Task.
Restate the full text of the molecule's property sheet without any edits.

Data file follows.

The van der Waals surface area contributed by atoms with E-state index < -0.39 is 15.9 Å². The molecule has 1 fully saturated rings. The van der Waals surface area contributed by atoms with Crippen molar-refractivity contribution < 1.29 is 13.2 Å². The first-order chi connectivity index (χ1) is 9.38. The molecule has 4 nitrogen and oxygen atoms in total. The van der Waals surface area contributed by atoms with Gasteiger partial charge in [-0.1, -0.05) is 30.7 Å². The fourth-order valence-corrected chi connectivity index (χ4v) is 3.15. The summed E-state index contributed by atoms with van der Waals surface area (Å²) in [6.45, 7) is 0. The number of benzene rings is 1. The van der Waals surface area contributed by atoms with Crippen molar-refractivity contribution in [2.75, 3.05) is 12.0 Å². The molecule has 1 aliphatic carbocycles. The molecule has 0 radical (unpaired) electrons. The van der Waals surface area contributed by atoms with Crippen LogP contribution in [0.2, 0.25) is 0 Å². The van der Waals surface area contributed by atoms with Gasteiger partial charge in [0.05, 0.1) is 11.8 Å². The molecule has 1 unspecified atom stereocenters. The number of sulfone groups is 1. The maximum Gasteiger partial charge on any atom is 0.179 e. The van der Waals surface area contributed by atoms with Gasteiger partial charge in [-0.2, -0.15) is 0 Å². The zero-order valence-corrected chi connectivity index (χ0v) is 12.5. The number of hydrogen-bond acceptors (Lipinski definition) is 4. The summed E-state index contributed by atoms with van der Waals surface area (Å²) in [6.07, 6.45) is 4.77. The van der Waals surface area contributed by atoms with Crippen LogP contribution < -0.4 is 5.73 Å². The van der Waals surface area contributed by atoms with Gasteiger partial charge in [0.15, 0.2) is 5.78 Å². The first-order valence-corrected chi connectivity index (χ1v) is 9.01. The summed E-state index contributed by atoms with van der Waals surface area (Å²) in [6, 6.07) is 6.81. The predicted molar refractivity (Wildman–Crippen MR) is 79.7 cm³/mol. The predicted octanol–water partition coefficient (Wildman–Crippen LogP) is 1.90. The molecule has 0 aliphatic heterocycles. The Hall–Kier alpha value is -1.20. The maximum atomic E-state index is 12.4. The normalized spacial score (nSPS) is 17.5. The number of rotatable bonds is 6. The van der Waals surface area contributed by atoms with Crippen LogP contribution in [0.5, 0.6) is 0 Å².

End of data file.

The van der Waals surface area contributed by atoms with E-state index < -0.39 is 15.9 Å². The molecule has 1 fully saturated rings. The van der Waals surface area contributed by atoms with Crippen molar-refractivity contribution < 1.29 is 13.2 Å². The first-order chi connectivity index (χ1) is 9.38. The molecule has 4 nitrogen and oxygen atoms in total. The van der Waals surface area contributed by atoms with Gasteiger partial charge in [-0.1, -0.05) is 30.7 Å². The fourth-order valence-corrected chi connectivity index (χ4v) is 3.15. The summed E-state index contributed by atoms with van der Waals surface area (Å²) in [6.45, 7) is 0. The number of benzene rings is 1. The van der Waals surface area contributed by atoms with Crippen molar-refractivity contribution in [2.75, 3.05) is 12.0 Å². The molecule has 1 aliphatic carbocycles. The molecule has 0 radical (unpaired) electrons. The van der Waals surface area contributed by atoms with Crippen LogP contribution in [0.2, 0.25) is 0 Å². The van der Waals surface area contributed by atoms with Gasteiger partial charge in [0.05, 0.1) is 11.8 Å². The molecule has 1 unspecified atom stereocenters. The number of sulfone groups is 1. The maximum Gasteiger partial charge on any atom is 0.179 e. The van der Waals surface area contributed by atoms with Gasteiger partial charge in [-0.2, -0.15) is 0 Å². The zero-order valence-corrected chi connectivity index (χ0v) is 12.5. The number of hydrogen-bond acceptors (Lipinski definition) is 4. The summed E-state index contributed by atoms with van der Waals surface area (Å²) in [6.07, 6.45) is 4.77. The van der Waals surface area contributed by atoms with Crippen LogP contribution < -0.4 is 5.73 Å². The van der Waals surface area contributed by atoms with Gasteiger partial charge in [0.15, 0.2) is 5.78 Å². The first-order valence-corrected chi connectivity index (χ1v) is 9.01. The summed E-state index contributed by atoms with van der Waals surface area (Å²) in [6, 6.07) is 6.81. The predicted molar refractivity (Wildman–Crippen MR) is 79.7 cm³/mol. The predicted octanol–water partition coefficient (Wildman–Crippen LogP) is 1.90. The molecule has 0 aliphatic heterocycles. The Hall–Kier alpha value is -1.20. The maximum atomic E-state index is 12.4. The normalized spacial score (nSPS) is 17.5. The number of rotatable bonds is 6. The van der Waals surface area contributed by atoms with Crippen LogP contribution in [0.5, 0.6) is 0 Å².